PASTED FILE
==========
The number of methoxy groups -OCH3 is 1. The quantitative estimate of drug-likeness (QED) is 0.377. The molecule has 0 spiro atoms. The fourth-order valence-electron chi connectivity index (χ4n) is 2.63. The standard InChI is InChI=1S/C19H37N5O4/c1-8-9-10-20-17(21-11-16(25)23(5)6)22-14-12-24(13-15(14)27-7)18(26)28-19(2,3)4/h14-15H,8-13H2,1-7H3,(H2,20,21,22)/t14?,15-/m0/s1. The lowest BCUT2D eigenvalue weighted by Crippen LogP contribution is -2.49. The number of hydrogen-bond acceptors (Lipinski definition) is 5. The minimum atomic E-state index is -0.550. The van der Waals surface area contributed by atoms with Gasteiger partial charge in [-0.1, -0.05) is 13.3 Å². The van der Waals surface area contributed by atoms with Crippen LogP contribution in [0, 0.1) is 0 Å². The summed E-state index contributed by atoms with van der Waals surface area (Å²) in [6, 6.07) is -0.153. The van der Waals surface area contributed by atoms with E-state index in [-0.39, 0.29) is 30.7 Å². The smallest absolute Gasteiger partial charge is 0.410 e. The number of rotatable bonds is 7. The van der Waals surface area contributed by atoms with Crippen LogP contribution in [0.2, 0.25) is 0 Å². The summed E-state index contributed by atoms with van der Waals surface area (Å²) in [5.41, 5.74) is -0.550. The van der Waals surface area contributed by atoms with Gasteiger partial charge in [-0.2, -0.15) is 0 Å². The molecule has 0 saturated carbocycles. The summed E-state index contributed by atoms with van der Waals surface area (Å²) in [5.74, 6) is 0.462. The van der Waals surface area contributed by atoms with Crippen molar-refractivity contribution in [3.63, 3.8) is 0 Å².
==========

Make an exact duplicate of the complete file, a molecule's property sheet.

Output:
The number of methoxy groups -OCH3 is 1. The quantitative estimate of drug-likeness (QED) is 0.377. The molecule has 0 spiro atoms. The fourth-order valence-electron chi connectivity index (χ4n) is 2.63. The standard InChI is InChI=1S/C19H37N5O4/c1-8-9-10-20-17(21-11-16(25)23(5)6)22-14-12-24(13-15(14)27-7)18(26)28-19(2,3)4/h14-15H,8-13H2,1-7H3,(H2,20,21,22)/t14?,15-/m0/s1. The lowest BCUT2D eigenvalue weighted by Crippen LogP contribution is -2.49. The number of hydrogen-bond acceptors (Lipinski definition) is 5. The minimum atomic E-state index is -0.550. The van der Waals surface area contributed by atoms with Gasteiger partial charge in [-0.1, -0.05) is 13.3 Å². The van der Waals surface area contributed by atoms with Crippen LogP contribution in [0, 0.1) is 0 Å². The summed E-state index contributed by atoms with van der Waals surface area (Å²) in [6, 6.07) is -0.153. The van der Waals surface area contributed by atoms with E-state index in [-0.39, 0.29) is 30.7 Å². The smallest absolute Gasteiger partial charge is 0.410 e. The number of rotatable bonds is 7. The van der Waals surface area contributed by atoms with Crippen LogP contribution in [0.2, 0.25) is 0 Å². The summed E-state index contributed by atoms with van der Waals surface area (Å²) in [5.41, 5.74) is -0.550. The van der Waals surface area contributed by atoms with Gasteiger partial charge in [-0.2, -0.15) is 0 Å². The molecule has 0 saturated carbocycles. The summed E-state index contributed by atoms with van der Waals surface area (Å²) in [5.74, 6) is 0.462. The van der Waals surface area contributed by atoms with Crippen molar-refractivity contribution in [3.63, 3.8) is 0 Å².